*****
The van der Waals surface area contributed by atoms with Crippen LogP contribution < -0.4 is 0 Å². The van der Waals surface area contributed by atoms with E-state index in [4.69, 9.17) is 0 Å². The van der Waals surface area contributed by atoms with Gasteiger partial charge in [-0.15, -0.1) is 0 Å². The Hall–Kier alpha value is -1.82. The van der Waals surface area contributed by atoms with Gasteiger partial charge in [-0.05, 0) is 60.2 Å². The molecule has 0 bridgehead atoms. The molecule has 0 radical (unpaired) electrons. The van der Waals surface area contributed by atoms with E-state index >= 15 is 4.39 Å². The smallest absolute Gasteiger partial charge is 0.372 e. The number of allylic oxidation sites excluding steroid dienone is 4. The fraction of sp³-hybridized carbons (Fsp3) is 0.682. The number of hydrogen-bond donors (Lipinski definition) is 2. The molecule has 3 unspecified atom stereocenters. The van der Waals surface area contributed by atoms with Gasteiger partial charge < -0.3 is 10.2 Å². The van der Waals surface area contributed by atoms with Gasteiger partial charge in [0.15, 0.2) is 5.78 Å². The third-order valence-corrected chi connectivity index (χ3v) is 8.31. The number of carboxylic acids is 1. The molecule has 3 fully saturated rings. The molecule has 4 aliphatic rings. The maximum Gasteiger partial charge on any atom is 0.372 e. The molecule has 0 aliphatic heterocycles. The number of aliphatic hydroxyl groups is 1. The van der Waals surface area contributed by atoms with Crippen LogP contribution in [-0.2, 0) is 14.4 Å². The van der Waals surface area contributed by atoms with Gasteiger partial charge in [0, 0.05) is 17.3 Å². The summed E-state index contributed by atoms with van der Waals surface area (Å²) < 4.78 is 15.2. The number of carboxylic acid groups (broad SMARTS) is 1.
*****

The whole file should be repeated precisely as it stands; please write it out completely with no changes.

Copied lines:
The van der Waals surface area contributed by atoms with Crippen LogP contribution < -0.4 is 0 Å². The van der Waals surface area contributed by atoms with E-state index in [4.69, 9.17) is 0 Å². The van der Waals surface area contributed by atoms with Gasteiger partial charge in [-0.15, -0.1) is 0 Å². The Hall–Kier alpha value is -1.82. The van der Waals surface area contributed by atoms with Gasteiger partial charge in [-0.05, 0) is 60.2 Å². The molecule has 0 bridgehead atoms. The molecule has 0 radical (unpaired) electrons. The van der Waals surface area contributed by atoms with E-state index >= 15 is 4.39 Å². The smallest absolute Gasteiger partial charge is 0.372 e. The number of allylic oxidation sites excluding steroid dienone is 4. The fraction of sp³-hybridized carbons (Fsp3) is 0.682. The number of hydrogen-bond donors (Lipinski definition) is 2. The molecule has 3 unspecified atom stereocenters. The van der Waals surface area contributed by atoms with Gasteiger partial charge < -0.3 is 10.2 Å². The van der Waals surface area contributed by atoms with Gasteiger partial charge in [0.15, 0.2) is 5.78 Å². The third-order valence-corrected chi connectivity index (χ3v) is 8.31. The number of carboxylic acids is 1. The molecule has 3 fully saturated rings. The molecule has 4 aliphatic rings. The maximum Gasteiger partial charge on any atom is 0.372 e. The molecule has 0 aliphatic heterocycles. The number of aliphatic hydroxyl groups is 1. The van der Waals surface area contributed by atoms with Crippen LogP contribution in [-0.2, 0) is 14.4 Å². The van der Waals surface area contributed by atoms with Gasteiger partial charge in [0, 0.05) is 17.3 Å². The summed E-state index contributed by atoms with van der Waals surface area (Å²) < 4.78 is 15.2. The number of carboxylic acid groups (broad SMARTS) is 1.